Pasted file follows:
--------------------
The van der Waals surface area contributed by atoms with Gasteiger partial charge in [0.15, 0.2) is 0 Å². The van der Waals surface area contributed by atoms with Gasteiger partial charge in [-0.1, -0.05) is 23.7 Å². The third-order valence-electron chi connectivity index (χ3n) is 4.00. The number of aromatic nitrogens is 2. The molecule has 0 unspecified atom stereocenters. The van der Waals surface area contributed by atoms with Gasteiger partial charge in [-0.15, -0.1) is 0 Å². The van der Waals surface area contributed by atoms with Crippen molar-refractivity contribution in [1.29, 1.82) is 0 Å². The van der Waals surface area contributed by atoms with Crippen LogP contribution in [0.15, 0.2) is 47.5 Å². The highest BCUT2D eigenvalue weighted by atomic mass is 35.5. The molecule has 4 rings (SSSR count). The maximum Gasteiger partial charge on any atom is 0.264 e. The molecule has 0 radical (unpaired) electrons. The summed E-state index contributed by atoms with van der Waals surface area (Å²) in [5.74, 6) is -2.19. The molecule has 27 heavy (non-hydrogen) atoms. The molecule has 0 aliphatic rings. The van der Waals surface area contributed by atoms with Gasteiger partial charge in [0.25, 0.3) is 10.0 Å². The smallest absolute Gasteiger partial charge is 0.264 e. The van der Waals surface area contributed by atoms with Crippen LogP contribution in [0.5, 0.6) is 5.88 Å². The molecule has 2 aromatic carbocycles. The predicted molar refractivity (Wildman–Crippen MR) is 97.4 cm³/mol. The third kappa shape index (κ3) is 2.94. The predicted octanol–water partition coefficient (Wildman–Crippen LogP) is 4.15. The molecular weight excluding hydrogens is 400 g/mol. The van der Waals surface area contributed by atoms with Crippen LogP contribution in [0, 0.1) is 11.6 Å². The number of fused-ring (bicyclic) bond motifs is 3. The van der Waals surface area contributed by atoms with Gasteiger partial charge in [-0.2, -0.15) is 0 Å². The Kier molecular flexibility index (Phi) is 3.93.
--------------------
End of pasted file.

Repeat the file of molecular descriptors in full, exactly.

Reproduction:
The van der Waals surface area contributed by atoms with Gasteiger partial charge in [0.15, 0.2) is 0 Å². The van der Waals surface area contributed by atoms with Gasteiger partial charge in [-0.1, -0.05) is 23.7 Å². The third-order valence-electron chi connectivity index (χ3n) is 4.00. The number of aromatic nitrogens is 2. The molecule has 0 unspecified atom stereocenters. The van der Waals surface area contributed by atoms with Gasteiger partial charge in [-0.15, -0.1) is 0 Å². The van der Waals surface area contributed by atoms with Crippen molar-refractivity contribution in [1.29, 1.82) is 0 Å². The van der Waals surface area contributed by atoms with Crippen LogP contribution in [0.15, 0.2) is 47.5 Å². The highest BCUT2D eigenvalue weighted by atomic mass is 35.5. The molecule has 4 rings (SSSR count). The maximum Gasteiger partial charge on any atom is 0.264 e. The molecule has 0 radical (unpaired) electrons. The summed E-state index contributed by atoms with van der Waals surface area (Å²) in [5.74, 6) is -2.19. The molecule has 27 heavy (non-hydrogen) atoms. The molecule has 0 aliphatic rings. The van der Waals surface area contributed by atoms with Gasteiger partial charge in [0.25, 0.3) is 10.0 Å². The smallest absolute Gasteiger partial charge is 0.264 e. The van der Waals surface area contributed by atoms with Crippen LogP contribution in [0.5, 0.6) is 5.88 Å². The molecule has 2 aromatic carbocycles. The predicted molar refractivity (Wildman–Crippen MR) is 97.4 cm³/mol. The third kappa shape index (κ3) is 2.94. The predicted octanol–water partition coefficient (Wildman–Crippen LogP) is 4.15. The molecular weight excluding hydrogens is 400 g/mol. The van der Waals surface area contributed by atoms with Crippen LogP contribution in [0, 0.1) is 11.6 Å². The number of fused-ring (bicyclic) bond motifs is 3. The van der Waals surface area contributed by atoms with Gasteiger partial charge in [-0.2, -0.15) is 0 Å². The Kier molecular flexibility index (Phi) is 3.93.